Monthly Spearfishing Report August 2010


It seems as though the July weather pattern has moved into August. Traditionally August was the start of the windy north easterlies and the unsettled weather continued until December. This August has seen a number of westerly fronts come up from the Cape which is what used to be expected for July. Certainly a windy August with winds blowing up and down the coast with the odd diveable day.


Garrick and snoek still being taken when conditions are suitable with some good sized fish being landed. Ifafa still the best spot to try for garrick with snoek being taken on both the north and south coast. The odd big daga salmon being taken and most of the wrecks worth a visit. Need to be careful when playing these fish especially on the wrecks that you keep well clear of your line. Not much to report with regard to reef fish but Deep Scottburgh worth a dive when the visibility is good enough. As always plenty of sharks about courtesy of the shark baiters.

Sardine Run

Sardines were netted in Durban bay during the month but small pockets and certainly the last of the poor run. With sea temperatures on the rise the future of the sardine run along the Natal coast is always going to be questionable and the runs will probably continue to be hit or miss affairs.

Beached Whale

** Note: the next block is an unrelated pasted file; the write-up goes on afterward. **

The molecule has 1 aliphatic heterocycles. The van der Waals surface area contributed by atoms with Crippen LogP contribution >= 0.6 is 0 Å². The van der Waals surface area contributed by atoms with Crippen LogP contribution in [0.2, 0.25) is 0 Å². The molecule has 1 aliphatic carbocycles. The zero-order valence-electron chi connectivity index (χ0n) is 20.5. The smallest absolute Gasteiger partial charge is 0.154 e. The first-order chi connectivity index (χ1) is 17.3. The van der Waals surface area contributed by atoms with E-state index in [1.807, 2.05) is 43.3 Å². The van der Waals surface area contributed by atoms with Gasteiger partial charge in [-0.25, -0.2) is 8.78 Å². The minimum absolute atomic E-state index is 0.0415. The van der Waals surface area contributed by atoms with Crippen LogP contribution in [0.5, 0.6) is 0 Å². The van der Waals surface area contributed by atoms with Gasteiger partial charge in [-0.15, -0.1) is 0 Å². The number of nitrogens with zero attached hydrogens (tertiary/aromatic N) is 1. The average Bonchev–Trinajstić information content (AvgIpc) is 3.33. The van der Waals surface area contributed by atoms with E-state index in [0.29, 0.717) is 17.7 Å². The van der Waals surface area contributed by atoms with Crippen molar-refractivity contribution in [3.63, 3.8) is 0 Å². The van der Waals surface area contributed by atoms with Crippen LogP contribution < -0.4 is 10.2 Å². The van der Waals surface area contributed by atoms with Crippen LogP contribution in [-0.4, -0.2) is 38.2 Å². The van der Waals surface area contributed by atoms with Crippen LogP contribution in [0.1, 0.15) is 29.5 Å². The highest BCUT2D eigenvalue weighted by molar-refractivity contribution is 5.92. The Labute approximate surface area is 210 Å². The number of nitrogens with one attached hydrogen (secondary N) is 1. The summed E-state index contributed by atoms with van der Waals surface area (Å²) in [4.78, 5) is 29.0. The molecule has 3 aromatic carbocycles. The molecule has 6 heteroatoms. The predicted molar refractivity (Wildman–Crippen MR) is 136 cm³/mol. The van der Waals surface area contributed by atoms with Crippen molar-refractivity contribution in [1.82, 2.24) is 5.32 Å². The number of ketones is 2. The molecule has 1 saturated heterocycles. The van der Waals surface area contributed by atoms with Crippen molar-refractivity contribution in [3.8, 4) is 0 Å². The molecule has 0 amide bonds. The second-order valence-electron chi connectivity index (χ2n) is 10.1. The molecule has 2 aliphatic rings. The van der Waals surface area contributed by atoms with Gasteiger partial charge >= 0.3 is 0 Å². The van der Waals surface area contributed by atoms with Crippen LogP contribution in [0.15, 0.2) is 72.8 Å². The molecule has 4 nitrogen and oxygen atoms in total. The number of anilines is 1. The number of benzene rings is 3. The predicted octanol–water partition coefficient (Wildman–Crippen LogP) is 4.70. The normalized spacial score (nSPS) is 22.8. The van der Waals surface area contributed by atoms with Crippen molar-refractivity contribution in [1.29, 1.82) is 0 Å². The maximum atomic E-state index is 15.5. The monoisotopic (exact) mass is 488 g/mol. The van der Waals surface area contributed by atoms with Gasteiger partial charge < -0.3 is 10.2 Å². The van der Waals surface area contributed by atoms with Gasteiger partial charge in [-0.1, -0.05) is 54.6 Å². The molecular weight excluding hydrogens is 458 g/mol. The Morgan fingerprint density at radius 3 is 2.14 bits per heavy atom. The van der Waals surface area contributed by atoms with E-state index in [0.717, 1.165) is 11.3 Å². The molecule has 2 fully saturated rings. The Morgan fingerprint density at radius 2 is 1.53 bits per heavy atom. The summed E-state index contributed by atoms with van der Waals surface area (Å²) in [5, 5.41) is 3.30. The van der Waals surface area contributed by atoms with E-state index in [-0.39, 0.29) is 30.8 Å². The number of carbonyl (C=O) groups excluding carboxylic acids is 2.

The rotting dead whale that washed up on the Natal north coast at Ballito really attracted a whole bunch of sharks. All the nets had to be lifted and sharks were seen right in the shore break attracted by the oil slick leaking from the beached whale. One two meter tiger was found dead on the beach at Salt Rock not sure of the reason why but could have been over inquisitive and come too close to the shore. Imagine what it must have been like off the old whaling station on the Bluff with blood and oval continually being put out to sea. That is why so many 1000 pounders were caught from South Pier a mere kilometre further north with big chunks of whale meat as the bait.

King of the Seas

Saw some great footage on one of the fishing shows of a marlin in full cry. If you consider a marlin has a sword and sharks have a mouth full of teeth it does not take much to work out who has the advantage. Would imagine all but the biggest of sharks have to back off when a marlin is the opposition feeder. This is another example of mind-set with divers continually hoping to see a marlin to get up close but certainly not hoping to see a shark and being wary of the shark when they do.
Safe diving, john little.

Safe diving, john little.